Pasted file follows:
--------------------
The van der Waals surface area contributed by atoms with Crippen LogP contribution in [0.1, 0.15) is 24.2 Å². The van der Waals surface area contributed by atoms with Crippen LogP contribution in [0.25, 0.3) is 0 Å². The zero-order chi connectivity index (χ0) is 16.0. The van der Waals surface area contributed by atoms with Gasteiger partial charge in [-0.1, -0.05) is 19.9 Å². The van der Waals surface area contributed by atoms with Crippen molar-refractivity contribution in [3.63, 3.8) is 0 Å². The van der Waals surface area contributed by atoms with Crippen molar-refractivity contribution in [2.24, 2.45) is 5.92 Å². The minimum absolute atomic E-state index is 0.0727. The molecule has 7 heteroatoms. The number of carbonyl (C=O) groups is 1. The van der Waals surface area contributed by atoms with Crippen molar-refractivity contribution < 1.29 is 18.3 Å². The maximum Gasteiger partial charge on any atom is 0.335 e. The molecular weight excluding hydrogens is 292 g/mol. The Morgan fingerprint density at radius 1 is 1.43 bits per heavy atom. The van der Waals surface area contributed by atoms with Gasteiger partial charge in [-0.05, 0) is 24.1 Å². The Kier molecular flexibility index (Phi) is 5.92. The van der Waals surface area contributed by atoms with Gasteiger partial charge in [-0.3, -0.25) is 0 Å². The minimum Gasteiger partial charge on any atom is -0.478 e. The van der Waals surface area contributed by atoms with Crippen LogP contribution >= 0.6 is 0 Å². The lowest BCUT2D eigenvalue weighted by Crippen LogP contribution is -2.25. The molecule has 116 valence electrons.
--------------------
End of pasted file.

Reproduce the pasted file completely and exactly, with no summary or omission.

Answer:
The van der Waals surface area contributed by atoms with Crippen LogP contribution in [0.1, 0.15) is 24.2 Å². The van der Waals surface area contributed by atoms with Crippen LogP contribution in [0.25, 0.3) is 0 Å². The zero-order chi connectivity index (χ0) is 16.0. The van der Waals surface area contributed by atoms with Gasteiger partial charge in [-0.1, -0.05) is 19.9 Å². The van der Waals surface area contributed by atoms with Crippen molar-refractivity contribution in [3.63, 3.8) is 0 Å². The van der Waals surface area contributed by atoms with Crippen molar-refractivity contribution in [2.24, 2.45) is 5.92 Å². The minimum absolute atomic E-state index is 0.0727. The molecule has 7 heteroatoms. The number of carbonyl (C=O) groups is 1. The van der Waals surface area contributed by atoms with Crippen molar-refractivity contribution < 1.29 is 18.3 Å². The maximum Gasteiger partial charge on any atom is 0.335 e. The molecular weight excluding hydrogens is 292 g/mol. The Morgan fingerprint density at radius 1 is 1.43 bits per heavy atom. The van der Waals surface area contributed by atoms with Gasteiger partial charge in [-0.05, 0) is 24.1 Å². The Kier molecular flexibility index (Phi) is 5.92. The van der Waals surface area contributed by atoms with Gasteiger partial charge in [-0.3, -0.25) is 0 Å². The minimum Gasteiger partial charge on any atom is -0.478 e. The van der Waals surface area contributed by atoms with Crippen LogP contribution >= 0.6 is 0 Å². The lowest BCUT2D eigenvalue weighted by Crippen LogP contribution is -2.25. The molecule has 116 valence electrons.